"This new generation of fashion designers is amazing"
Interview with Eva Hughes
CEO of Condé Nast Mexico and Latin America, Eva Hughes believes Mexico's young designers are talented enough to take the international runways by storm.
Discipline and determination are the secrets behind the professional accomplishments of Eva Hughes, CEO of Condé Nast Mexico and Latin America.
Spanish by birth, Hughes started out as an editor. In the US, she had the chance to work on the Mexican edition of Vogue, first as editorial director and, since 2002, as general director of the magazine for Latin America.
On arriving in Mexico, she discovered home-grown fashion designers who use textures, color and the collective imagination to make garments with international potential. This wealth of untapped talent prompted Hughes and her team to set themselves the goal of "making Mexico fashionable", a catchphrase that encompasses an ambitious undertaking.
In interview with Negocios, Eva Hughes talks about fashion and her personal goals.
—How do you perceive the outlook for fashion design in Mexico?
In Mexico, fashion and design have undergone a transformation in the last decade or so, which I believe can be attributed to the convergence of several factors. A few years back, in 2007, when I was director of Vogue, we did the Mercedes Benz Fashion Week. It was a way of discovering local talent, the industry's needs and platforms and of understanding what was going on from a behind-the-scenes perspective.
Since then, several things have happened. Perhaps the most important of these is that international brands have started investing in Mexico. Also, the country's department stores have grown and transformed, making fashion more accessible to the average consumer and creating a special interest in original, Mexican fashion.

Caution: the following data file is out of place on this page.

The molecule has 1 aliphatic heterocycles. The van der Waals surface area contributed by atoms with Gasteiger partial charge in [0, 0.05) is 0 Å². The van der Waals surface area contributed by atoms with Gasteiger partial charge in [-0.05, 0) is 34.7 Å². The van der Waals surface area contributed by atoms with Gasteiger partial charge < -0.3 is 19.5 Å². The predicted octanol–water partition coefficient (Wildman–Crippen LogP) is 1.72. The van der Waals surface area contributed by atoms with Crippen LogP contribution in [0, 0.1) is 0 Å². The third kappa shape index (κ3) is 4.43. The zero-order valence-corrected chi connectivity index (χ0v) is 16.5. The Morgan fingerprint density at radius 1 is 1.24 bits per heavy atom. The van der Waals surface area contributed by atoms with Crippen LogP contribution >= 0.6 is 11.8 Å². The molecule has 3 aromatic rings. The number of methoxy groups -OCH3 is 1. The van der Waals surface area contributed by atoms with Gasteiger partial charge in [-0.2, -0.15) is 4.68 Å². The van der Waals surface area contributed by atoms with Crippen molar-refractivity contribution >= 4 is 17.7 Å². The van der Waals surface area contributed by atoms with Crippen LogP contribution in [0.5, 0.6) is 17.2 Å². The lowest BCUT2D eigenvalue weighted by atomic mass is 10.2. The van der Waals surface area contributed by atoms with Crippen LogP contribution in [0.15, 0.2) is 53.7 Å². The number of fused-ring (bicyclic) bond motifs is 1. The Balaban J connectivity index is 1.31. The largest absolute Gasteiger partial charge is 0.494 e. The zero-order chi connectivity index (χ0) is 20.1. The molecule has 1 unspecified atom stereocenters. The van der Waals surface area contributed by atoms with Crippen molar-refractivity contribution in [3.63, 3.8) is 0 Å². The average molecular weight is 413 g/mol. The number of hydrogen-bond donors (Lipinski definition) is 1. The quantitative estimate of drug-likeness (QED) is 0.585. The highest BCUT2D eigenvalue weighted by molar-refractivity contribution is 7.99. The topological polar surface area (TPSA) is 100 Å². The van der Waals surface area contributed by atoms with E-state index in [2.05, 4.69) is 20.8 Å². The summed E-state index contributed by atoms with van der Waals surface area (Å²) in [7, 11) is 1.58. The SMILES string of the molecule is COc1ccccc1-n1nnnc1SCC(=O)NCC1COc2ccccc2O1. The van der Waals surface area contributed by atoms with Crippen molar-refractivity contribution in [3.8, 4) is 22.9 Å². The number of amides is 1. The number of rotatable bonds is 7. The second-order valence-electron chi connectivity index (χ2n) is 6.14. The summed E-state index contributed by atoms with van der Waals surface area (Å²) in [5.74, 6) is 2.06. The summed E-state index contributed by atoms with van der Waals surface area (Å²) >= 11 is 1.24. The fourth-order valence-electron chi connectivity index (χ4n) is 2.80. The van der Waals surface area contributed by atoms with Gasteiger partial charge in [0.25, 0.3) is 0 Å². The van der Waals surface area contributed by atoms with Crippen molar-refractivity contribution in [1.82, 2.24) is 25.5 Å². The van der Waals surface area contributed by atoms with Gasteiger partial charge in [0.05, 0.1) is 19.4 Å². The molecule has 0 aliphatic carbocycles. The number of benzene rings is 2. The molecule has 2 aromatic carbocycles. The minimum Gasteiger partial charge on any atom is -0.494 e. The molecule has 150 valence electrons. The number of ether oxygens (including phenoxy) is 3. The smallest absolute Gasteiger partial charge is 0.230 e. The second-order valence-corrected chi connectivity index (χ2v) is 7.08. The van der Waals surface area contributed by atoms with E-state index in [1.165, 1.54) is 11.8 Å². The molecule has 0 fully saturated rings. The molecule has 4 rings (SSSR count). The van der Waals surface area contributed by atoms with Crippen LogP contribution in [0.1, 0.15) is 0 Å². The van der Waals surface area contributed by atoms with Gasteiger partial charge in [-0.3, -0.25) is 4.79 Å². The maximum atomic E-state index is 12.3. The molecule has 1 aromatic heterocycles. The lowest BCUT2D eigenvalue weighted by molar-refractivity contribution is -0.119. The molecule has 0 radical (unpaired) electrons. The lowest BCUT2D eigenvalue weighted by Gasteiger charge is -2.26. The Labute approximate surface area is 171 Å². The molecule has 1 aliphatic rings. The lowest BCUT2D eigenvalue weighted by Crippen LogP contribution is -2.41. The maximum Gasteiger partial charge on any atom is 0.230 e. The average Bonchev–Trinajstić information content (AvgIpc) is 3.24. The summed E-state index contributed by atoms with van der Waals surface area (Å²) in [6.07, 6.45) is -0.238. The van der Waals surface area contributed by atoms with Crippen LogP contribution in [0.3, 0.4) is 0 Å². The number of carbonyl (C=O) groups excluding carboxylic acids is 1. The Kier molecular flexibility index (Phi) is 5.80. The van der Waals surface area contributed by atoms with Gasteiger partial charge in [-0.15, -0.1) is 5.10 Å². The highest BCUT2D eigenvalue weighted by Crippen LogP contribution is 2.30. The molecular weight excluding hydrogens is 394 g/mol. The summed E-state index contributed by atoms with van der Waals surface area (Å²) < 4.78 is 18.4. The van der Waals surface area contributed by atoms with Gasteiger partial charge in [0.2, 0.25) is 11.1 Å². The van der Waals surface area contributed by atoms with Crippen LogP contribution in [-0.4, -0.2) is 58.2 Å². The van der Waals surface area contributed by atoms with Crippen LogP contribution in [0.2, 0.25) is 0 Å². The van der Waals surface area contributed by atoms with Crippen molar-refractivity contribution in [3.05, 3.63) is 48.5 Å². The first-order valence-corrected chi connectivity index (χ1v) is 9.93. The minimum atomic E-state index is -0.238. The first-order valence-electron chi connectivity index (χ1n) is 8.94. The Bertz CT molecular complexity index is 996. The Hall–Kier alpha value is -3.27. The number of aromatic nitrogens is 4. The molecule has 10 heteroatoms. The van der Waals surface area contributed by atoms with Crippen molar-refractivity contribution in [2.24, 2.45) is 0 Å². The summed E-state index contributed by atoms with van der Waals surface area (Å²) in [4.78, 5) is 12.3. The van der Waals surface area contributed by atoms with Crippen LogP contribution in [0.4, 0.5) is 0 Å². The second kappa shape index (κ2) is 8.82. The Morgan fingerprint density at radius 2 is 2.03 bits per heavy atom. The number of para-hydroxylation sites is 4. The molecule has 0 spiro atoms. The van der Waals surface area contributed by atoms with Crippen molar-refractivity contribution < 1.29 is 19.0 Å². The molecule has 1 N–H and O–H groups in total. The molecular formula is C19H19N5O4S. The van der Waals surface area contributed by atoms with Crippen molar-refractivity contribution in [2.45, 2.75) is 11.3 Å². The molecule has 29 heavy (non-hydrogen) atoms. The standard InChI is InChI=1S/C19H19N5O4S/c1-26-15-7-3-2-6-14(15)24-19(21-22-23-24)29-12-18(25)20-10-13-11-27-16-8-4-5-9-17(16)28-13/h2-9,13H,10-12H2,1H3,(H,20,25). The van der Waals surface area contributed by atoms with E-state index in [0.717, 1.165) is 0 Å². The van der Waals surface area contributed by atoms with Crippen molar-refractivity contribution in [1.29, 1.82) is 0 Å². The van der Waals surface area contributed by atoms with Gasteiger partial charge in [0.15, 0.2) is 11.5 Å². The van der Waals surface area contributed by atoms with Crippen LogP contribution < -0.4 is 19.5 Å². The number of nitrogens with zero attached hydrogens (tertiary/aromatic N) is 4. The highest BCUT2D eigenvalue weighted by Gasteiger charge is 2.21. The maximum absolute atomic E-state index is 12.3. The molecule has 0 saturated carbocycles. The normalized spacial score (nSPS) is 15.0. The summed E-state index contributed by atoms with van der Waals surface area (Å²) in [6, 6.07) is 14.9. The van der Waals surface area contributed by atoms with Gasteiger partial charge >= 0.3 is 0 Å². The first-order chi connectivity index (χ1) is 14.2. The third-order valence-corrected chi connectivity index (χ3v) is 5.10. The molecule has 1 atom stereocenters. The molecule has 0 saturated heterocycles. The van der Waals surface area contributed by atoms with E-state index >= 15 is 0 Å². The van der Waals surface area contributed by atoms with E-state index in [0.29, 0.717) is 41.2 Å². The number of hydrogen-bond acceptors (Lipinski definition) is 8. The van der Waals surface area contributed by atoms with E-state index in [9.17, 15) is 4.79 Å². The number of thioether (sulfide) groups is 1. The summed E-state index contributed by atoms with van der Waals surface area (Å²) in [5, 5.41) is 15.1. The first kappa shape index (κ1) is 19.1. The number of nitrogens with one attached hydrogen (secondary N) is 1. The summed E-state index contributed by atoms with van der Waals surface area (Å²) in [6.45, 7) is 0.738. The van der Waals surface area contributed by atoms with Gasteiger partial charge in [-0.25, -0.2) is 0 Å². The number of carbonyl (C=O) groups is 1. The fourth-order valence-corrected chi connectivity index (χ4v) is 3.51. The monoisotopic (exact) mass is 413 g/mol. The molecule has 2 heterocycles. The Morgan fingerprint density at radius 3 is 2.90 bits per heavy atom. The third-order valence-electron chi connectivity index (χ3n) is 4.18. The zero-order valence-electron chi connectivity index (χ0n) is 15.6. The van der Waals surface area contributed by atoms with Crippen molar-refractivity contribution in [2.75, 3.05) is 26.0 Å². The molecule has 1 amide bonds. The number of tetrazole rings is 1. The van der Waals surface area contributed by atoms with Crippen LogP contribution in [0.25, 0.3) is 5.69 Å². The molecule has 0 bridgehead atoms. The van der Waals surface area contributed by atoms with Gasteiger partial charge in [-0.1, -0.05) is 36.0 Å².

Mexico's designers also deserve some of the credit. Not only have they worked hard to keep up with international trends but also they've started focusing more on the business side and now understand it's not enough to make pretty clothes but that you have to offer quality garments at accessible prices and produce in proportion to demand.
In terms of the industry's outlook, I'd say there are several vanguard platforms in Mexico, like Google+Fashion, and competitions like Who's on Next, that have brought designers together to create an experience and introduce fashion to a mass market.
—How do you perceive young talent in Mexico?
This new generation of fashion designers is amazing. They have a different way of seeing things. They still have a long road to travel but they're headed in the right direction.
—What changes have put Mexico on the fashion map?
Mexico's relations with other countries have helped a great deal. Economic liberalization and free trade agreements are just some of the factors that have established Mexico as a strong exporter and not just of fashion.
Proximity to the US and political stability are other important reasons. Where there is political stability, there is social stability and greater security for foreign investors. The US is a major investor in Mexico and despite repeated crises, the freeing up of trade looks set to continue.
Another advantage is that the country's fashion business has the potential to expand to Europe and Asia.
Finally, there's no question Mexico is very well positioned in Latin America.
—How close are you to reaching your goal of making Mexico fashionable?
It's a goal that excites and motivates us here at Vogue. When we started out in 2007, we aimed to make Mexico fashionable at home. That year we didn't invite any international celebrities; we focused exclusively on Mexican fashion. Making Mexico fashionable internationally is easier than making it fashionable on our home turf and that's what we're working on: making Mexico fashionable among Mexicans.
Mexico enjoys enormous international prestige because it's an extraordinary country, famous for its people, hospitality, color, traditions, film, art… An endless list of positive things defines Mexico abroad. In 2007, the question was whether we thought as highly of ourselves as the rest of the world did, hence the slogan "Let's make Mexico fashionable."
—You've said before that people are always asking you about Mexico when you travel abroad. What kind of things are they curious to know?